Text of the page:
PLAYER PROFILE – Gus Hansen, “The Great Dane”
There have also been many unforgettable players, each with unique playstyles, personalities, and results. Let’s take a closer look at a player known for all three: Gus Hansen, “The Great Dane.”
The World Poker Tour (WPT) is one of the biggest tournaments, second only to the World Series of Poker. Gus Hansen is a Danish professional poker player with three World Poker Tour WPT titles and was the first-ever player to win three of them. He is one of five people in history to have accomplished this feat and has been inducted into the WPT Walk of Fame.
He also has a WSOP bracelet and many wins in prestigious tournaments like the Aussie Millions championship. With over $10 million in live tournament winnings, he is an incredibly accomplished player, which led to his nickname, “The Great Dane,” in part, for his nationality.
At the table, he’s known for his hyper-aggressive and loose playstyle. He became known as “The Madman” among poker pros. This playstyle also made him a fan favorite on shows like Poker After Dark, where he competed against other household names like Daniel Negreanu.
Unfortunately, Hansen’s explosive playstyle led to some extremely rough downswings. After losing over $20 million playing online poker in 2015, he decided to step back from poker, taking an extended break and pursuing a regular, 9-to-5 job as an accountant.
While he made a few appearances after 2017 playing high-stakes cash games in Bobby’s Room and Poker After Dark, he has not had a significant tournament showing since then.
Gustav Hansen was born in Copenhagen, Denmark, on February 13, 1974. His mother nicknamed him Gus as a kid, and it stuck. He was remarkably close with his mom and homeschooled for most of his elementary years.
As a teenager, Hansen welcomed three more siblings, providing for them due to the considerable age gap. While his parents worked overtime, he helped out around the house and cared for his siblings.
When Hansen started high school, his father taught him backgammon. Instantly hooked, Hansen spent his whole summer learning the game. He even set up a school club to teach others how to play and hosted backgammon tournaments. Hansen was also proficient academically, receiving numerous scholarships for his math skills.
Because of this inclination towards math and scholarships, he went on to pursue an accounting degree at the University of California, Santa Cruz. It was there that he got his first taste of poker. Invited to a weekly Texas Holdem tournament, Hansen learned the game on the spot. His talent shone as he won that session despite not having any prior experience with poker.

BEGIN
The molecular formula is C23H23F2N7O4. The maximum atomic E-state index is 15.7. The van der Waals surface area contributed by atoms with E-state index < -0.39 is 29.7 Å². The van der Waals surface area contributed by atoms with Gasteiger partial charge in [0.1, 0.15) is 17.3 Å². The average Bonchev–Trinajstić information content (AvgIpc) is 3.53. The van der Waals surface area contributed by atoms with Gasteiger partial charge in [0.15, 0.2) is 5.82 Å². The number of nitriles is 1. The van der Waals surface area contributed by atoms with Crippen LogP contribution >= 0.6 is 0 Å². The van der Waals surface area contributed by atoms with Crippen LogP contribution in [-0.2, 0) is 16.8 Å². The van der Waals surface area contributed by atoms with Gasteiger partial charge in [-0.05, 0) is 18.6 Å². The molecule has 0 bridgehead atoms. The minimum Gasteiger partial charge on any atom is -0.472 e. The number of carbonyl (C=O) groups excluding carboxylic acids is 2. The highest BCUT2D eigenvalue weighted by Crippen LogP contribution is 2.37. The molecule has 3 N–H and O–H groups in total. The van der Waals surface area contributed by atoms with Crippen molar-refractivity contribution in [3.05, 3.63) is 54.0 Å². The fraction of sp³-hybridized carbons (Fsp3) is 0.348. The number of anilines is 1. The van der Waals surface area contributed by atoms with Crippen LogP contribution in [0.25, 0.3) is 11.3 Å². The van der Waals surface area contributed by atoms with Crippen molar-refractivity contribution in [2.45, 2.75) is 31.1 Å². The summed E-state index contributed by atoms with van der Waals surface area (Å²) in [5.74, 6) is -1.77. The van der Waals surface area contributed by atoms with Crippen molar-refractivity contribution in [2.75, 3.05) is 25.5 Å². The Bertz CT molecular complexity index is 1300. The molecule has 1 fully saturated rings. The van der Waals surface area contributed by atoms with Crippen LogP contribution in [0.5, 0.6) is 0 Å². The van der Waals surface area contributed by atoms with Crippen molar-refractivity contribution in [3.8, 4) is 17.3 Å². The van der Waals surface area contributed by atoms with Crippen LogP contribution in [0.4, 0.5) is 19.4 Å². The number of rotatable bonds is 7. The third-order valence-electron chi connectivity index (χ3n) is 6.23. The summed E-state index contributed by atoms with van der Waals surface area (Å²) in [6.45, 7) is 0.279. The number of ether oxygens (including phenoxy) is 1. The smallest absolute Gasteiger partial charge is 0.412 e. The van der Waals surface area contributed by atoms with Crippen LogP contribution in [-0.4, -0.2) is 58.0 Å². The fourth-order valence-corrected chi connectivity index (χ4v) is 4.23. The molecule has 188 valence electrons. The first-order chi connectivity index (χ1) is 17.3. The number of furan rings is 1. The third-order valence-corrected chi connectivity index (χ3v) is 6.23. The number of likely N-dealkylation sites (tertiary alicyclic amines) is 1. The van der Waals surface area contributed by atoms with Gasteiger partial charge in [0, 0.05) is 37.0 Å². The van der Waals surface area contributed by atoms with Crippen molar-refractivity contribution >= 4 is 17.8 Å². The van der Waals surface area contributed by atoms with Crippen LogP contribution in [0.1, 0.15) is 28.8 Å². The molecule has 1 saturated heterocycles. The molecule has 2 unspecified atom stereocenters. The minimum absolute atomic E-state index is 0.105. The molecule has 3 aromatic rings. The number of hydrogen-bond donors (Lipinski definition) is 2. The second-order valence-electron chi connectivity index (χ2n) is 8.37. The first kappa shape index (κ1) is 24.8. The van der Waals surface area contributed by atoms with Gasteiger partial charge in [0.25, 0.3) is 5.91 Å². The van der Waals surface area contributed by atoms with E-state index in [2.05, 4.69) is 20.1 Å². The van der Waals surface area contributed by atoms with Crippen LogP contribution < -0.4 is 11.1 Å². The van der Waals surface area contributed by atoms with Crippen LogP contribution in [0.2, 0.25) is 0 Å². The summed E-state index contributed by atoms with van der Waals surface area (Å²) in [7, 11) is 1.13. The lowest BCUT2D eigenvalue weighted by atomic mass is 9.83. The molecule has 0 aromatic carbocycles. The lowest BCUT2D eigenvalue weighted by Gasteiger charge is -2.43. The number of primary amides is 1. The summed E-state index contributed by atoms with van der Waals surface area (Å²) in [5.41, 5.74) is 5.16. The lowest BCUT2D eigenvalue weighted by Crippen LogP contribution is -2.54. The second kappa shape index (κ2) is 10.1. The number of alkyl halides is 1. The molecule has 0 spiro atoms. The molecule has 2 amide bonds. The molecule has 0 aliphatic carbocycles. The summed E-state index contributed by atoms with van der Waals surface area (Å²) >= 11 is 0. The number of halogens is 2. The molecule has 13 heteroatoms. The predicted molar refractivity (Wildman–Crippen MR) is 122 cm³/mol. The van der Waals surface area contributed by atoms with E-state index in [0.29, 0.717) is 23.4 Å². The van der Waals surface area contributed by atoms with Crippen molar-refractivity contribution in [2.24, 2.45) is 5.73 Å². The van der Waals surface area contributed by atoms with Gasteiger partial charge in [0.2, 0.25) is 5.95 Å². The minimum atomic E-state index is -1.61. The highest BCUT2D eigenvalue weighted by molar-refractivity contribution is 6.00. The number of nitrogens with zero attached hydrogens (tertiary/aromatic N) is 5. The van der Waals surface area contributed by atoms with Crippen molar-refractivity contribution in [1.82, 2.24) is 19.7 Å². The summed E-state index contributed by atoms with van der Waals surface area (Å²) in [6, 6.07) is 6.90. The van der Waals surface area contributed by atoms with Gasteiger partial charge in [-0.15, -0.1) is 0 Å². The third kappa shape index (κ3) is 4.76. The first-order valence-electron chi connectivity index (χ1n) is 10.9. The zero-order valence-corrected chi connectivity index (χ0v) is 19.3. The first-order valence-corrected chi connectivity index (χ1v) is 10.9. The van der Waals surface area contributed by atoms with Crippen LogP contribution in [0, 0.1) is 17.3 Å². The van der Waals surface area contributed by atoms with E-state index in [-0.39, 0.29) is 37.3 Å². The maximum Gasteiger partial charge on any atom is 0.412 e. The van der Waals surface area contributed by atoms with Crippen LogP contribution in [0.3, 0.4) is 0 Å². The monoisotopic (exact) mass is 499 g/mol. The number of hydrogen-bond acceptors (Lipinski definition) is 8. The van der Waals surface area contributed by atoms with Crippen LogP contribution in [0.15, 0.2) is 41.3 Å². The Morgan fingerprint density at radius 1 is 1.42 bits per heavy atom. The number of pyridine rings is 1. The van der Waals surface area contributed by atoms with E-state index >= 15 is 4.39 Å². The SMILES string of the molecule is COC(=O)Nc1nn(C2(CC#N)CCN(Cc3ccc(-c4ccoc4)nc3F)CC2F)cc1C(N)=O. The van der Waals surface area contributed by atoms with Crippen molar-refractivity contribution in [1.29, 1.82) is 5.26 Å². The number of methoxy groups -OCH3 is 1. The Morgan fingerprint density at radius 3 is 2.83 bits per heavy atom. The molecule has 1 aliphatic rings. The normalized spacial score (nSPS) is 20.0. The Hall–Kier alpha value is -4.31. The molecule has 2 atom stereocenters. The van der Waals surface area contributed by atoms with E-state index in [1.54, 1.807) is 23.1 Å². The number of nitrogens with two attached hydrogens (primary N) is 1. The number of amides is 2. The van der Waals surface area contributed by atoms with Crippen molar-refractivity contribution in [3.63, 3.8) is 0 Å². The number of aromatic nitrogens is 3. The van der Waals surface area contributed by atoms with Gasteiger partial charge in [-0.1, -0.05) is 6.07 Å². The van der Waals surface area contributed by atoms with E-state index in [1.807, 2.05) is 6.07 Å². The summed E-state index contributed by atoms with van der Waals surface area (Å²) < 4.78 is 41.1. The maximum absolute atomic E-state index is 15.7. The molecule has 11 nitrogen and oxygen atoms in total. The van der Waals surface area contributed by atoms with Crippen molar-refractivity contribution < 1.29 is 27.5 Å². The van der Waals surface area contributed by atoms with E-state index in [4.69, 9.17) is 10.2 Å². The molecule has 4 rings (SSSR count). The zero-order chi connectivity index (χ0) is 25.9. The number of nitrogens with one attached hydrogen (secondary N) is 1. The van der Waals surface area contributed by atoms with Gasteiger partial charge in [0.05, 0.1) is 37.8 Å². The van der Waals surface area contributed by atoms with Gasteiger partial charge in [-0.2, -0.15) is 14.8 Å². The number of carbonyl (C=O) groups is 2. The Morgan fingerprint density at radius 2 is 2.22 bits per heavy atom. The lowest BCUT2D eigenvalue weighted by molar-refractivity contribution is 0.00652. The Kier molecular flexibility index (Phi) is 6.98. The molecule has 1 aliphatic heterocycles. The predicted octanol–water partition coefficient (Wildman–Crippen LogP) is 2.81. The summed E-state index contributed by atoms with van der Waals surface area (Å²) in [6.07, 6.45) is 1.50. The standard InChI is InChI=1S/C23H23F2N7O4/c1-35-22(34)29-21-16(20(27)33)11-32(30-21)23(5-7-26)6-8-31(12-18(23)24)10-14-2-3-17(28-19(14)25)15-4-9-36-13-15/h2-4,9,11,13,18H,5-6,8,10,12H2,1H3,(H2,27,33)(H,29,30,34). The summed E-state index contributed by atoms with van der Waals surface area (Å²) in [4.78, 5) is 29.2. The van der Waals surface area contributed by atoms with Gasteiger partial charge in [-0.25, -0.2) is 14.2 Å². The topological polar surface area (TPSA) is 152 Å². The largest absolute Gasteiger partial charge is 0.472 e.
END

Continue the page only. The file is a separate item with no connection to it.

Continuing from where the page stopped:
Hansen joined the military in 1995, playing pokggper against the other soldiers. He learned poker variants like Omaha and Razz and became obsessed with the game. After his service ended, he signed up for every tournament he could.
Hansen first played in his WSOP in 1996 but was eliminated immediately. Knowing he had much to learn, he began experimenting with different strategies, hoping one would click. Eventually, he opted to take on the role of the “maniac,” a hyper-aggressive style with a focus on post-flop play.
He was known for playing just about anything, famously saying, “I’ve raised with cards less attractive than what’s in my toilet after I took a dump in it.” This unique playstyle began working, with Hansen making a name for himself in Las Vegas.
In 2002, he took the style to tournaments, bringing home a first-place finish at the Five Diamond World Poker Classic in Las Vegas. With his first tournament cash, a $556,460 first-place finish, Hansen’s career was off to a hot start.
He followed that up with a win in the 2003 LA Poker Classic, taking home another first-place finish for over $500,000 and showing the world he wasn’t a one-hit-wonder.
Between tournament wins, Hansen took up various business ventures, like creating a small online poker room called PokerChamps. However, maintaining it took valuable time away from playing, so he eventually sold the site to Betfair for over $15 million.
Gus placed third in the 2003 Bellagio Five-Diamond World Poker Classic in December, earning $276,426. He claimed a third WPT title a month later, winning the PCA for $455,780.
In 2005, he was invited to play in the Poker Superstars Invitational Tournament in Las Vegas. Excited to test his skills against the cream of the crop, Hansen faced off against other legends like Brunson, Phil Ivey, and Chip Reese. His win stunned the poker community, cementing him as a world-class player.
Hansen joined the 2007 Aussie Millions Main Event, winning it for over 1.5 million Australian Dollars. As another one of his many side hustles, he wrote a book entitled Every Hand Revealed about his strategies and experiences in tournaments.
In April 2008, Hansen collected the most significant cash of his career after finishing second place in the WPT World Championship, Las Vegas, earning $1.7 million.
In 2010, he won his first bracelet, and a cash prize of $444,925 at the WSOP Europe No Limit Hold’em – High Roller Heads-Up event. He took down the Poker Million IX for $1 million the same year.
The Downfall of a Legend
Hansen’s final major tournament score was at the 2012 Aussie Millions $250,000 No Limit Hold ’em Challenge. He finished third, earning $823,579. Sadly, he felt as though the game was moving past him.
The overall skill level of players had increased significantly, and Hansen thought it was getting harder to catch up. Worsening his situation, his live poker strategies did not translate well online, leading to over $20 million in losses. With his hyper-aggressive playstyle faltering, he took up a job as an accountant to support himself financially.
Though he has had some recent forays back into the world of poker, nothing matches his glory days. Nonetheless, he is still legendary for his insane playstyle and past successes.